Interactive Multimedia and Listening

Interactive Multimedia and Listening

Yen (Ingrid) Vo (Nhon Hai Middle School, Vietnam)
DOI: 10.4018/978-1-5225-3822-6.ch038
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Abstract

The topic of this chapter is concerned with the use of interactive multimedia in teaching listening skills to English language learners. The chapter starts with the difference between listening and hearing, the definition of interactive multimedia, and interactive multimedia listening environments. Explanation is then given to why listening is so important. The chapter also addresses main types of listening, active listening process, and obstacles to listening. This chapter additionally shows the benefits of and rationales for listening using interactive multimedia resources in comparison with audio-only listening materials regarding visual support, authentic content, comprehensible input, vocabulary acquisition, and student motivation. The chapter concludes by suggesting some Internet sources and materials for listening practice as a part of learning English as a foreign or second language.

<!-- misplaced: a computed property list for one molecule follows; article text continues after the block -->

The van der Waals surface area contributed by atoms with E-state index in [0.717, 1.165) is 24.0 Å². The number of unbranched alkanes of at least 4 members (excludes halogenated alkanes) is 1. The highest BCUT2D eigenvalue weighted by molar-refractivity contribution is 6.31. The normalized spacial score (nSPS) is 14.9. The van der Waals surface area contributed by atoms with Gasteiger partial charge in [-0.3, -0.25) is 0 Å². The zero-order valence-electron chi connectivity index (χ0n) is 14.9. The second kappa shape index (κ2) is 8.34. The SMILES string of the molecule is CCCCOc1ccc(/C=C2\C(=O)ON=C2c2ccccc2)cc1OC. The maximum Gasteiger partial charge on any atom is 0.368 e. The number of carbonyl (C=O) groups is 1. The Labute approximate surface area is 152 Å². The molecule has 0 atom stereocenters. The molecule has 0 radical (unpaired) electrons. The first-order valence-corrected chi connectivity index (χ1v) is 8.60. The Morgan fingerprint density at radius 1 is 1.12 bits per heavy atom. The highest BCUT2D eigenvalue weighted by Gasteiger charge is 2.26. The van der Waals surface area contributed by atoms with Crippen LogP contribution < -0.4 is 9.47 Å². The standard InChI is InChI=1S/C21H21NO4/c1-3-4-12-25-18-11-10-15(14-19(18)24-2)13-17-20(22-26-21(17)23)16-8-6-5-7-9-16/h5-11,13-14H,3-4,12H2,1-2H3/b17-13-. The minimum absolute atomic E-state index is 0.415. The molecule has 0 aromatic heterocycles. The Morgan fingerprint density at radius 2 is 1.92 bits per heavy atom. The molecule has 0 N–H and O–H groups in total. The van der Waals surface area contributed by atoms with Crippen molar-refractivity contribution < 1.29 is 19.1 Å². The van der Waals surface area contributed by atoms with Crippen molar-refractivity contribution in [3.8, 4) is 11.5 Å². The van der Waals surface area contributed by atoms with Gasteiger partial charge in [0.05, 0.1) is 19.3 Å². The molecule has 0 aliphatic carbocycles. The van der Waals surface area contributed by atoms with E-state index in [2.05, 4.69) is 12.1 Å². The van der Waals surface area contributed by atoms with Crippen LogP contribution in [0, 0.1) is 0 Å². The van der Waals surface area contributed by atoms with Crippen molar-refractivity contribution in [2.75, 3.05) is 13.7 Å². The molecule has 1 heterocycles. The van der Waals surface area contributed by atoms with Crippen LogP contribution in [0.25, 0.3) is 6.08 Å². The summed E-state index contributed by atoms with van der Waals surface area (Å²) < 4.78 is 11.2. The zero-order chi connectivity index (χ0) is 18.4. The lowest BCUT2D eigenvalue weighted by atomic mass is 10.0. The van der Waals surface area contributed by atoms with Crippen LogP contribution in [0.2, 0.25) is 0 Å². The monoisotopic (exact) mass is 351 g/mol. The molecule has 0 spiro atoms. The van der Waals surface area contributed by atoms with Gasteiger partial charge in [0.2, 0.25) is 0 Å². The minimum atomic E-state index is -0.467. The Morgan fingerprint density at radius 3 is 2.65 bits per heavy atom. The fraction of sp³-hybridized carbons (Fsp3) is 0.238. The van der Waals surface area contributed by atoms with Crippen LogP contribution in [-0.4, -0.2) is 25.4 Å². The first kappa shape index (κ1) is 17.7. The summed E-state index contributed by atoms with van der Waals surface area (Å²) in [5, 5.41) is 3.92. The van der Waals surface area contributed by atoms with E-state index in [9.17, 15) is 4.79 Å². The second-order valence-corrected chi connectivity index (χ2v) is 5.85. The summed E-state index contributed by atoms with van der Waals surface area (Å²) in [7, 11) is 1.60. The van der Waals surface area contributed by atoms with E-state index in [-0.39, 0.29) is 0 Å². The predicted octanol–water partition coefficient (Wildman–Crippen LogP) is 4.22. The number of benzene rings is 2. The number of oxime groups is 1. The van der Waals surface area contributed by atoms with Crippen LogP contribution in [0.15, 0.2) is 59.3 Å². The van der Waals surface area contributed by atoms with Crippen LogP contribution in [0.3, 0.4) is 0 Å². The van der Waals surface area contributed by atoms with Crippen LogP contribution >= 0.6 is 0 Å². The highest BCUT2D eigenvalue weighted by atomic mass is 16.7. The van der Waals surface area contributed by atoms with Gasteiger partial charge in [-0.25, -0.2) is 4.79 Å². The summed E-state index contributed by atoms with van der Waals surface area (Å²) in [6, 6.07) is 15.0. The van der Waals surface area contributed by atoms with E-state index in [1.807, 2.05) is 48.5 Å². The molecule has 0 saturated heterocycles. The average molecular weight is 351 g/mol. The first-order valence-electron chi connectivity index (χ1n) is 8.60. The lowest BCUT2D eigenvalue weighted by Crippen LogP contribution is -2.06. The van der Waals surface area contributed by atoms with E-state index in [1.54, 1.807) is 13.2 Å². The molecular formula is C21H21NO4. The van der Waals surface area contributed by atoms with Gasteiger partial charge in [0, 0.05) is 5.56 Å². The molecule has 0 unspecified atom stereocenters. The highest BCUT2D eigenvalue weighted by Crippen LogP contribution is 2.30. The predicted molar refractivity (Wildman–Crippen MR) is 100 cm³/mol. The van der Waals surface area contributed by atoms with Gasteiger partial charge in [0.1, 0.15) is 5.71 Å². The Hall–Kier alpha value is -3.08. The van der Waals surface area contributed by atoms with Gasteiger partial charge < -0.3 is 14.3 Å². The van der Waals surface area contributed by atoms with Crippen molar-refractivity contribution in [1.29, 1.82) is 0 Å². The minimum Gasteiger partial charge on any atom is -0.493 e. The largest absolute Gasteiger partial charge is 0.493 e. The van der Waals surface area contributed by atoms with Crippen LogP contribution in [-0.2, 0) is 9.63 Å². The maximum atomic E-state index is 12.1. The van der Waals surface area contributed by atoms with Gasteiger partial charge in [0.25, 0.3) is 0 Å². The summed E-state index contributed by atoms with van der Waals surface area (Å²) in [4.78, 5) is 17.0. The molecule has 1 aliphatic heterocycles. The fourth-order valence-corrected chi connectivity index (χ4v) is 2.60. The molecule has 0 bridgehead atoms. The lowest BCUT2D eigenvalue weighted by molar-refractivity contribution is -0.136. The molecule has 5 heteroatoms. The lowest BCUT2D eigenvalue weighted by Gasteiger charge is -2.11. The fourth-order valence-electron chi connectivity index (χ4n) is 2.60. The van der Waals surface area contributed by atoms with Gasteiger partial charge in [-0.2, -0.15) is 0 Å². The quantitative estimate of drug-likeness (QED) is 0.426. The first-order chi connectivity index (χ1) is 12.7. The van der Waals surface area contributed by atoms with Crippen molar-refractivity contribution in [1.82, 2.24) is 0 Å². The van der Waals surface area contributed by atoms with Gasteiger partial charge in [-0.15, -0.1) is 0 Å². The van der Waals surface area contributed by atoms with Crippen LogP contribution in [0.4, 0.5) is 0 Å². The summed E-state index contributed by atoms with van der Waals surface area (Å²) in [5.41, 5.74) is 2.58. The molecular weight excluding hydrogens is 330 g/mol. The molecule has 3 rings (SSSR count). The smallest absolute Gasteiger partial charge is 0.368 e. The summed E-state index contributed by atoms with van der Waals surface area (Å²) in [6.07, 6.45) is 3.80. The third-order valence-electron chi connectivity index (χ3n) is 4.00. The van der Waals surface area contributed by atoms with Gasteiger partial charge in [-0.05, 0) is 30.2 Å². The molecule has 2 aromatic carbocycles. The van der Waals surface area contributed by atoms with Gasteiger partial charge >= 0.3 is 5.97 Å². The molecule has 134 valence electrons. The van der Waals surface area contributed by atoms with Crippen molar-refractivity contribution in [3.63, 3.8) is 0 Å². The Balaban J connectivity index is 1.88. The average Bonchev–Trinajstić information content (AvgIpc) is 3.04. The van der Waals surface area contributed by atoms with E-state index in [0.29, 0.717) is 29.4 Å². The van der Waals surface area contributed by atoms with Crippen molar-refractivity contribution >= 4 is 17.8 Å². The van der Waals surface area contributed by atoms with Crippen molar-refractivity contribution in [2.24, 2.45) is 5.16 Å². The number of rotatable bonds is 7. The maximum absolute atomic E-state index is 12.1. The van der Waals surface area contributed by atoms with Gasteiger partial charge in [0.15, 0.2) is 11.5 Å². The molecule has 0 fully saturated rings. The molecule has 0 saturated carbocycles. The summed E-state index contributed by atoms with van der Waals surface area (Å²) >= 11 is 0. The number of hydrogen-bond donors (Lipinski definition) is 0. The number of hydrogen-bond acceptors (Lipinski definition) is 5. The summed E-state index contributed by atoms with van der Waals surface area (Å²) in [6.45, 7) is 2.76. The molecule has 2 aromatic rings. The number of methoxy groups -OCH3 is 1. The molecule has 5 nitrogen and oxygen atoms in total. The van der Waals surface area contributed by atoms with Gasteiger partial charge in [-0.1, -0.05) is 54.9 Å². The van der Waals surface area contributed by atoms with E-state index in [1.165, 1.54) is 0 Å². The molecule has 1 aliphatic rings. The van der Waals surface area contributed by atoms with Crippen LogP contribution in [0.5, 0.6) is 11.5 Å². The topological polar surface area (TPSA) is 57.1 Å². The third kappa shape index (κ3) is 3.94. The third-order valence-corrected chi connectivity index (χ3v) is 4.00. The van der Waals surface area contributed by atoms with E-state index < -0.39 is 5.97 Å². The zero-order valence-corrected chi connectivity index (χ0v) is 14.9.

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What Listening Is

Listening is the vital skill that provides the basis for the successful communication and successful professional career. According to Purdy and Borisoff (1997), listening is a primary skill among the basic skills that bring success in our everyday life. “There is no meaningful communication without listening,” (p. 4). It is said that people learn to listen first, then speak, read, or write, (p. 4). Research has indicated that among the four communication skills: listening, speaking, reading, and writing; people spend more time listening than the other three skills, (Cotton, 1986). Regarding foreign language learning, Nunan (1989) states that that foreign language learners spend over 50 percent of their time on listening. Brown (1987) also notes that “of foremost importance is the role of listening in language acquisition,” (p. 5). There have been several definitions of listening, and it appears some confusion between listening and hearing. So, what are the differences between listening and hearing? And what is listening comprehension?

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